Officials’ hands tied vs. SCE&G?

Lexington County Chronicle
August 10, 2017

By Jerry Bellune

Lawmakers may not be able to protect their constituents from even higher electricity rates.

S.C. Electric & Gas wants the Public Service Commission to approve higher rates even though they will not finish the two nuclear reactors they promised would save customers millions of dollars on their bills.

SCE&G will file for $2.2 billion more from customers over 60 years to recover the cost of abandoning its two unfinished nuclear reactors.

Even if lawmakers rescind the controversial Base Load Review Act they passed 10 years ago, experts say they cannot retroactively stop the company from recovering costs from customers.

An expensive special legislative session this year will do little to help customers, said Frank Knapp of the S.C. Small Business Chamber of Commerce.

A state law encouraged SCE&G to run up costs because it pocketed almost 11% of any rate hike as a return on equity, he said.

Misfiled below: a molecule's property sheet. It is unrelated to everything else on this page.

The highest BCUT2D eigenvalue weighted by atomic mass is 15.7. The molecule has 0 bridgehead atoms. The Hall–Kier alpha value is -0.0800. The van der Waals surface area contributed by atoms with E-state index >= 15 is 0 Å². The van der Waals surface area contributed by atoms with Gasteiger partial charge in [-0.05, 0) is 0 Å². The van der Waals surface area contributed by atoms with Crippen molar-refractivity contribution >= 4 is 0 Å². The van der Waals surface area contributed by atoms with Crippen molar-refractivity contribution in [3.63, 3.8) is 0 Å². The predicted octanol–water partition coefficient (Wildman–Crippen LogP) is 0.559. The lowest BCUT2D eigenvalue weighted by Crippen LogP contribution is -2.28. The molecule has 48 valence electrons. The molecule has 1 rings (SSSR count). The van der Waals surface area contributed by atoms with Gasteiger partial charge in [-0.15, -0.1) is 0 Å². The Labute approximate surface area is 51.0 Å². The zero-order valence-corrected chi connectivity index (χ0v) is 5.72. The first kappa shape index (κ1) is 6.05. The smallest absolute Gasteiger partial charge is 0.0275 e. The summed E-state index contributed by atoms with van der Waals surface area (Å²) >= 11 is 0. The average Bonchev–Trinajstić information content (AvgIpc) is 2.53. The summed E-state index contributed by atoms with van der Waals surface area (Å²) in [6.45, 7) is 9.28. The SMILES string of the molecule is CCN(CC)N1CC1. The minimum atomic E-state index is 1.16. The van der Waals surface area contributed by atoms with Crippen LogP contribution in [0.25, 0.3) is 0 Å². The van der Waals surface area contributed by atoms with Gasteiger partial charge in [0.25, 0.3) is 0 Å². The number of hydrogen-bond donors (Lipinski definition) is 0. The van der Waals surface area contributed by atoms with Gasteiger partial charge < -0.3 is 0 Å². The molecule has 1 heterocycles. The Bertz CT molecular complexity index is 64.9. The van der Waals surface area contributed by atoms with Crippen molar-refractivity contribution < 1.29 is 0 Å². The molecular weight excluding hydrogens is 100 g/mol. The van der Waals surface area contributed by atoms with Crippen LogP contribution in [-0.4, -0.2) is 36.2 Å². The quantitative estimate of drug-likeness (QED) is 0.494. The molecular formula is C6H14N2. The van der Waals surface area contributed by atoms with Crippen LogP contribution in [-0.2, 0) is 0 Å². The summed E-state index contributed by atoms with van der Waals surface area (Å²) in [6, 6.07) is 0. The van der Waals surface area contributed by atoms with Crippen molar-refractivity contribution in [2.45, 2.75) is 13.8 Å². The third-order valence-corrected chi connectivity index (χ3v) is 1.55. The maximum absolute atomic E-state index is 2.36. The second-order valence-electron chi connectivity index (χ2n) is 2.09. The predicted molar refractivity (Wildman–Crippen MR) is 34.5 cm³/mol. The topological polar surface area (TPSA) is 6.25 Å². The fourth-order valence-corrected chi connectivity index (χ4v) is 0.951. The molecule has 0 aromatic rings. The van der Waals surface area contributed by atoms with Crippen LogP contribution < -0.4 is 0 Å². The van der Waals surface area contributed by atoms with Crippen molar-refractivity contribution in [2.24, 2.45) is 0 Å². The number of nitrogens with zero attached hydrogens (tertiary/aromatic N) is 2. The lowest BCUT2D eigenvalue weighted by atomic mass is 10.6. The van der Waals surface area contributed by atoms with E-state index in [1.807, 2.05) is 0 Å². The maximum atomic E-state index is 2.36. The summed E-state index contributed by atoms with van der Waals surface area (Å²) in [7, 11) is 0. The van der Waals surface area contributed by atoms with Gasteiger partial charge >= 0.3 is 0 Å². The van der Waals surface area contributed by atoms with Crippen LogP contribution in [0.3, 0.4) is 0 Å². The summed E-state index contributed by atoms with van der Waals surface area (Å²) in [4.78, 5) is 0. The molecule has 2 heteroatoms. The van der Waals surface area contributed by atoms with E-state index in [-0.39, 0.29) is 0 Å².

Repaying customers may be a lost cause, but Friends of the Earth has promised to fight to get customers’ money back.

What can be done, Knapp and other experts say is:

• Changing state regulators’ mission. This means the Office of Regulatory Staff would be charged with protecting customers, not utilities and customers.

• Replacing or reforming the Public Service Commission and ending its policy of secretly deciding on rates.

“The legislature must review or possibly rescind the Base Load Review Act,” said Sen. Ronnie Cromer.

“I believe SCE&G and Santee Cooper should lower their rates to offset their apparent overcharging customers,” he said.

Both should determine “how this mismanagement occurred and those responsible for allowing this debacle should possibly be relieved of duty.”

Lexington County House members Chip Huggins, Todd Atwater, Cal Forrest and Mac Toole are sponsoring a bill to hold utilities more accountable for how they finance construction projects and keep electric rate hikes in check.

“We do not want to see taxpayers and our state on the hook for this terrible debacle,” Huggins said.

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